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Asbestos May Lead to Fines in Santa Ana

July 08, 2006|Jennifer Delson | Times Staff Writer

Air quality regulators issued a violation notice to a prominent Santa Ana developer Friday, after tests showed improper removal of cancer-causing asbestos during the demolition of a church being replaced by a controversial 37-story office building.

Officials from the South Coast Air Quality Management District took samples from the Santa Ana site after three residents complained to the agency about what they thought were improper demolition practices.

One, Thomas Gordon, a building inspector specializing in asbestos for the Los Angeles Unified School District, took debris from the site and paid for tests that showed abnormally high levels of asbestos.

District officials said the developer, Mike Harrah, and his contractor, Jordan Demolition of Garden Grove, could each be fined between $1,000 and $50,000 for each day the violation existed. The district will negotiate the fine with Harrah and Jordan after researching whether either has previous violations, said district spokesman Sam Atwood.

Opponents of the office building believe Harrah gets special treatment from city officials. They unsuccessfully sought to stop the project through a ballot measure, arguing it would bring more traffic to an already densely packed community.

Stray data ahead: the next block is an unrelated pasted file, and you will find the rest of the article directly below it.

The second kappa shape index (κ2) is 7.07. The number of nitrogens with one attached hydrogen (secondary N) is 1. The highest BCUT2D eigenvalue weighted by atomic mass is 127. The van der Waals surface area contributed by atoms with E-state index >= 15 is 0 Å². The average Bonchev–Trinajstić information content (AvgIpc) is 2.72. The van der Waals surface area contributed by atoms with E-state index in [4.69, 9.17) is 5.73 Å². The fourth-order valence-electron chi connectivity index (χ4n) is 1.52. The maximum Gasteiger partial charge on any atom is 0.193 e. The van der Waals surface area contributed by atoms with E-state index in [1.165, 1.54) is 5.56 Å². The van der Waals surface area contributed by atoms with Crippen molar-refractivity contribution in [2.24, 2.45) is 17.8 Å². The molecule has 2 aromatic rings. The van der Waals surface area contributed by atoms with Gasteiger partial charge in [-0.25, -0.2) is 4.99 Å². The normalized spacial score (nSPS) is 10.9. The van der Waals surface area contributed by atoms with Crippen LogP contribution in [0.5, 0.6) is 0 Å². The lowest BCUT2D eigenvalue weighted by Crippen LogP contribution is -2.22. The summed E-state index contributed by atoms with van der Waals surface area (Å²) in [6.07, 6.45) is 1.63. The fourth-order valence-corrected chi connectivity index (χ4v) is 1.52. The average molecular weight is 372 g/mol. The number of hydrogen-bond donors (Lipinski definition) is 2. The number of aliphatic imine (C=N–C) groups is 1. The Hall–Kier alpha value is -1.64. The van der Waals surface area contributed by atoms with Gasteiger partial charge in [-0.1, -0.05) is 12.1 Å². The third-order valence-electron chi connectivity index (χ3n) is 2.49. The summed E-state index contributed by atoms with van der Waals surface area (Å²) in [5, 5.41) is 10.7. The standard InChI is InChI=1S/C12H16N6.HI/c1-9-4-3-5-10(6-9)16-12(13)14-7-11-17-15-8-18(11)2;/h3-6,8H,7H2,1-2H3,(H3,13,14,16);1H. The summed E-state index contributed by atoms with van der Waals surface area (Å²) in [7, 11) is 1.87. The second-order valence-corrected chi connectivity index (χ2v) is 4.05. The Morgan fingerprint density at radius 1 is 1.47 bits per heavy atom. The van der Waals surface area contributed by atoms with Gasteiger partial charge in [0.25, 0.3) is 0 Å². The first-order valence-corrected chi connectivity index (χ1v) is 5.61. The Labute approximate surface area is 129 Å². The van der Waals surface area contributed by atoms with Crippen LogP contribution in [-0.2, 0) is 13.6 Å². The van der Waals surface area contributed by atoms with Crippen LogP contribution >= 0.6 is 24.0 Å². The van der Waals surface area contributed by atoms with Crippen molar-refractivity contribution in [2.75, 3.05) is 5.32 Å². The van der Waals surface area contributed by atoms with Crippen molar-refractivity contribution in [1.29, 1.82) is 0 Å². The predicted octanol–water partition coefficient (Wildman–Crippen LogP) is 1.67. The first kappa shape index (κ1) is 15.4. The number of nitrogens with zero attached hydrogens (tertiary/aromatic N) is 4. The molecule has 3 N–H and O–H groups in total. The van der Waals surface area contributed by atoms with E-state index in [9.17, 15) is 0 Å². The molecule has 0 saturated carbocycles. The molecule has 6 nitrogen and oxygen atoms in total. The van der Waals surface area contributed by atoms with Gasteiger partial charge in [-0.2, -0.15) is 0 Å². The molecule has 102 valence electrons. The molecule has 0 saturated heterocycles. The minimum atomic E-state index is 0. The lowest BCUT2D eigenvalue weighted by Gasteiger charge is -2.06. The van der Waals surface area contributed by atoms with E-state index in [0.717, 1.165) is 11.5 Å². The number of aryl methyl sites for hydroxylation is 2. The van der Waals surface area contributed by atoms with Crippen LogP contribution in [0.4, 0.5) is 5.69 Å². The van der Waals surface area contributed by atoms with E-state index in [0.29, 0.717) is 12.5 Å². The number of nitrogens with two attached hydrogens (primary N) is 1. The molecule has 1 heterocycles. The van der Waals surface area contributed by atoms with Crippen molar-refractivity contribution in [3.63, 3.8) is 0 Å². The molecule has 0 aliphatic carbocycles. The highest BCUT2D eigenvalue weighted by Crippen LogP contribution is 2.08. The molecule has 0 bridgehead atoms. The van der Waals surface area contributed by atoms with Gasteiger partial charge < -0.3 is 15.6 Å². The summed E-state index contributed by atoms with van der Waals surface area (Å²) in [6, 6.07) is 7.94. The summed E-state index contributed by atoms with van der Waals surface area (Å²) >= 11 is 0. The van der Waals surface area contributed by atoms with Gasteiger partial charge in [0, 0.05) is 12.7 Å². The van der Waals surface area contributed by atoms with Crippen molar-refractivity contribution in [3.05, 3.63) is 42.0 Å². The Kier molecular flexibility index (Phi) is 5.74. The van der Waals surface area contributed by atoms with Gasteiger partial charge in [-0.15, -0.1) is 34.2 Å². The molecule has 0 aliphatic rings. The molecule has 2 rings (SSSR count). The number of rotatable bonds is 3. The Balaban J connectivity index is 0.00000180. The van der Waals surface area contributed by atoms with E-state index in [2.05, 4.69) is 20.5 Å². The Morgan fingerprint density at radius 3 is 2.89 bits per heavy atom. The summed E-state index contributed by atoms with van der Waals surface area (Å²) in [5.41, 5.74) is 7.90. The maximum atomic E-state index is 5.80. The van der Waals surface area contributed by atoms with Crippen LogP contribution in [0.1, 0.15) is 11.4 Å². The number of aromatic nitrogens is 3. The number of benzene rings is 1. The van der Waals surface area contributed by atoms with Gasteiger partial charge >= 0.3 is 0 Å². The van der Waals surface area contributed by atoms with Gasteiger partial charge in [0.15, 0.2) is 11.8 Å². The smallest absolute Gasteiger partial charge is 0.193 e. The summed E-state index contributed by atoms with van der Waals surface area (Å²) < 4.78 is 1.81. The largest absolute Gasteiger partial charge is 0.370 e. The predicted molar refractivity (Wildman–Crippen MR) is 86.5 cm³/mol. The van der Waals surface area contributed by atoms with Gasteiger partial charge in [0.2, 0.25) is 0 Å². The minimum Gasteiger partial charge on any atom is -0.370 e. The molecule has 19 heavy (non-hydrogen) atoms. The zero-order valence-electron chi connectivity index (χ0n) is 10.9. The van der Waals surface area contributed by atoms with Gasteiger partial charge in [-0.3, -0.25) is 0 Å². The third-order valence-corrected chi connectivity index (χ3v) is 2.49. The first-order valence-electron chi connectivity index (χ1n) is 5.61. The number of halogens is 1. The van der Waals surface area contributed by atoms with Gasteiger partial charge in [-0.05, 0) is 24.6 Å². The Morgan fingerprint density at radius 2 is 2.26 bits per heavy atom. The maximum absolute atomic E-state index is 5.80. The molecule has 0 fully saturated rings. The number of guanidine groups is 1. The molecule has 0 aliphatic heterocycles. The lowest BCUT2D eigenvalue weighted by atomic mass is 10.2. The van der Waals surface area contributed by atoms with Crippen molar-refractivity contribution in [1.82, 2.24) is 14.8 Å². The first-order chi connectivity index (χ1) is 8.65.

Harrah is preparing to build a multimillion-dollar green glass tower by demolishing a 1950s-era church.

Regulators said Harrah did not do a thorough asbestos survey, did not correctly remove asbestos and failed to properly store the material. The district will require Harrah to conduct a new asbestos survey, said Carole Coy, who heads the district's compliance programs. It was not clear how long the project would be delayed.

Earlier this week, Harrah said those asking questions about the asbestos removal "are picking on me, but this is no problem. They are trying to show we are cutting corners. We are a big company and very sophisticated. We don't do that."

Harrah could not be reached for comment Friday.

Asbestos had many industrial uses, including in brake linings, insulation and roofing products. Its health effects range from shortness of breath and coughing to an often fatal cancer known as mesothelioma.

Air quality officials summoned to the scene by residents found asbestos under the carpet, in a section of flooring, which is not unusual in older buildings, Coy said.

"This is a place where asbestos is commonly found," she said. "We expect experienced contractors to look carefully for it."

There were 18,000 asbestos removals in the district last year and several hundred notices of violation, Coy said. Few of the removals, she said, were "quite as simple a thing as carpeting."

Gordon was pleased that regulators found the problem, but he said "it was no time to celebrate. That's an amazing amount of asbestos, and it could be blowing around. It's a deadly material."

Federal guidelines require that when asbestos totals more than 1% of the weight of a material, special procedures must be followed to dispose of it.

Of 15 samples the AQMD took from the site, four contained asbestos. The amount of asbestos ranged from 4% to 21%.

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